The growing pressures on public hospitals could be reduced by funding more elective surgery in private hospitals, argues the NZ Private Surgical Hospitals Association.

The association was responding to media reports that emergency departments had their busiest January ever – raising fears that public hospitals may not cope with the lethal strain of flu set to hit New Zealand this winter.  It also followed the three Auckland district health boards’ chief executive telling MPs last month that the region’s health services were stretched to the limit.

The NZ Private Surgical Hospitals Association (NZPSHA) has responded by putting out a statement saying it has spare capacity to take the load off struggling DHBs.

“The private sector is well placed to manage elective capacity challenges to help public sector hospitals manage increasing acute demand,” said Dr Lloyd McCann, the vice president of the Association.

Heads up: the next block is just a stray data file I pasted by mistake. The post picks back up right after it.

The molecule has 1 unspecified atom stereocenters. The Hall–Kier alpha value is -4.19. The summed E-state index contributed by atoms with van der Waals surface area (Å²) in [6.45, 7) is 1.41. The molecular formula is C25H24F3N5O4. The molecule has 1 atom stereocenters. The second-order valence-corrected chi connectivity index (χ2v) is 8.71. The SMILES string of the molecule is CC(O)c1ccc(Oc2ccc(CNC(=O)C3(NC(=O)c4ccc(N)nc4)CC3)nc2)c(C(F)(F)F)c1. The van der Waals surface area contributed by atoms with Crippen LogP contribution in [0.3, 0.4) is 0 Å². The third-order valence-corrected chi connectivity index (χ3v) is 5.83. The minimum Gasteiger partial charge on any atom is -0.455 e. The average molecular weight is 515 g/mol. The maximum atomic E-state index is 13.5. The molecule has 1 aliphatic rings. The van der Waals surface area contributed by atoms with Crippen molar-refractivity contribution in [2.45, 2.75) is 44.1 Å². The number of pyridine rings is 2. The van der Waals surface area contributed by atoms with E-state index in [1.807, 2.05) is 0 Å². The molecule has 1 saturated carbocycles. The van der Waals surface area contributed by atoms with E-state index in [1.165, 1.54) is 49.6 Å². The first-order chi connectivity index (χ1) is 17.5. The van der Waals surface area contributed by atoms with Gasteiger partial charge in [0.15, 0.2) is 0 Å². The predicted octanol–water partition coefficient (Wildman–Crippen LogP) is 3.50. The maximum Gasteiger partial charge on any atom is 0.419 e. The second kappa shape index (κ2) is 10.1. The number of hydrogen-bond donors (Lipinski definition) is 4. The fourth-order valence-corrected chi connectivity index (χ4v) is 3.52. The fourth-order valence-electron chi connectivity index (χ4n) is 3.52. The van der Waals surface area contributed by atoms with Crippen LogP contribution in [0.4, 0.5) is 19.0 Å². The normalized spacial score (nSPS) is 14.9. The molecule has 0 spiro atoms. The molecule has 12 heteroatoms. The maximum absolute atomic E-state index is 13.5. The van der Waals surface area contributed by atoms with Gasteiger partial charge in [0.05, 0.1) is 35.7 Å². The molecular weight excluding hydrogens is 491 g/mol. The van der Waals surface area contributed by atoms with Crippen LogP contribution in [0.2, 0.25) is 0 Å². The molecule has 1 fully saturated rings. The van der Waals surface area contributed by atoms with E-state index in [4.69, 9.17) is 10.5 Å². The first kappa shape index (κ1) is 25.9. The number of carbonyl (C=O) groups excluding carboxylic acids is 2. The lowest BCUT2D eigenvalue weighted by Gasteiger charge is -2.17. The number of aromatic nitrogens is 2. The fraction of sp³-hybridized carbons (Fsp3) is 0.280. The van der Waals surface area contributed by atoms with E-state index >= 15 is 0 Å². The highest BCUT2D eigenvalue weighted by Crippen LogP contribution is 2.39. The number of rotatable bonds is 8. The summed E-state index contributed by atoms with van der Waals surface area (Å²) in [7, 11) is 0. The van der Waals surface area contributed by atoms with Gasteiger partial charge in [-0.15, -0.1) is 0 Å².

In its briefing paper to the new Government the Association said in 2017 it did around 170,000 procedures of which 14,897 were under contract to DHBs.  Overall it said it was doing about 50 per cent of all elective surgery carried out in New Zealand.

“We’d like to work with the government and other stakeholders to ensure New Zealanders have access to the care they need, when they need it, said McCann.

He also argued that utilising the spare capacity in the private sector will not only help DHBs meet their targets and reduce financial pressures but would also mean “thousands and thousands of patients” would get  the treatment they need faster. “This improves their quality of life which has both financial and personal outcomes”.

“Private sector hospitals provide a cost-effective solution that can be quickly and efficiently mobilised to provide the support that both DHBs and patients need.

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